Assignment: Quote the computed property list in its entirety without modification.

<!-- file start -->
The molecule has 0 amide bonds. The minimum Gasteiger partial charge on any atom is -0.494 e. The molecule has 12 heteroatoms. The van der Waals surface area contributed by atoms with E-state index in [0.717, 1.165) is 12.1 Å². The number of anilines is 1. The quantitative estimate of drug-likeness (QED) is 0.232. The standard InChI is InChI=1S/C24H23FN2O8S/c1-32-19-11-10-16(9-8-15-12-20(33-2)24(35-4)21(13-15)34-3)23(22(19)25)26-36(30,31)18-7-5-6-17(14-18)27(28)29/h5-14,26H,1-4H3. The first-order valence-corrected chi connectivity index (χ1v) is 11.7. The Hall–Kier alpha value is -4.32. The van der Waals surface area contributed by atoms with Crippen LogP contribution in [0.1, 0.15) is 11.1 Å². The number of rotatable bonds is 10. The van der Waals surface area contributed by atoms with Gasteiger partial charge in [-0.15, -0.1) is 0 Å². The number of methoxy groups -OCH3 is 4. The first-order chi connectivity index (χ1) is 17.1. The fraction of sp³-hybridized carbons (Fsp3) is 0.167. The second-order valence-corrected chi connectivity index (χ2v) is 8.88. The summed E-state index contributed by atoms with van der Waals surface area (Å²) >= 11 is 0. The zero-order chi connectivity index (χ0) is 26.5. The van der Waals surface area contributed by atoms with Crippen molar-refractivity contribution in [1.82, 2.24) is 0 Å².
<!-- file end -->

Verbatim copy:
The molecule has 0 amide bonds. The minimum Gasteiger partial charge on any atom is -0.494 e. The molecule has 12 heteroatoms. The van der Waals surface area contributed by atoms with E-state index in [0.717, 1.165) is 12.1 Å². The number of anilines is 1. The quantitative estimate of drug-likeness (QED) is 0.232. The standard InChI is InChI=1S/C24H23FN2O8S/c1-32-19-11-10-16(9-8-15-12-20(33-2)24(35-4)21(13-15)34-3)23(22(19)25)26-36(30,31)18-7-5-6-17(14-18)27(28)29/h5-14,26H,1-4H3. The first-order valence-corrected chi connectivity index (χ1v) is 11.7. The Hall–Kier alpha value is -4.32. The van der Waals surface area contributed by atoms with Crippen LogP contribution in [0.1, 0.15) is 11.1 Å². The number of rotatable bonds is 10. The van der Waals surface area contributed by atoms with Gasteiger partial charge in [-0.15, -0.1) is 0 Å². The number of methoxy groups -OCH3 is 4. The first-order chi connectivity index (χ1) is 17.1. The fraction of sp³-hybridized carbons (Fsp3) is 0.167. The second-order valence-corrected chi connectivity index (χ2v) is 8.88. The summed E-state index contributed by atoms with van der Waals surface area (Å²) >= 11 is 0. The zero-order chi connectivity index (χ0) is 26.5. The van der Waals surface area contributed by atoms with Crippen molar-refractivity contribution in [1.82, 2.24) is 0 Å².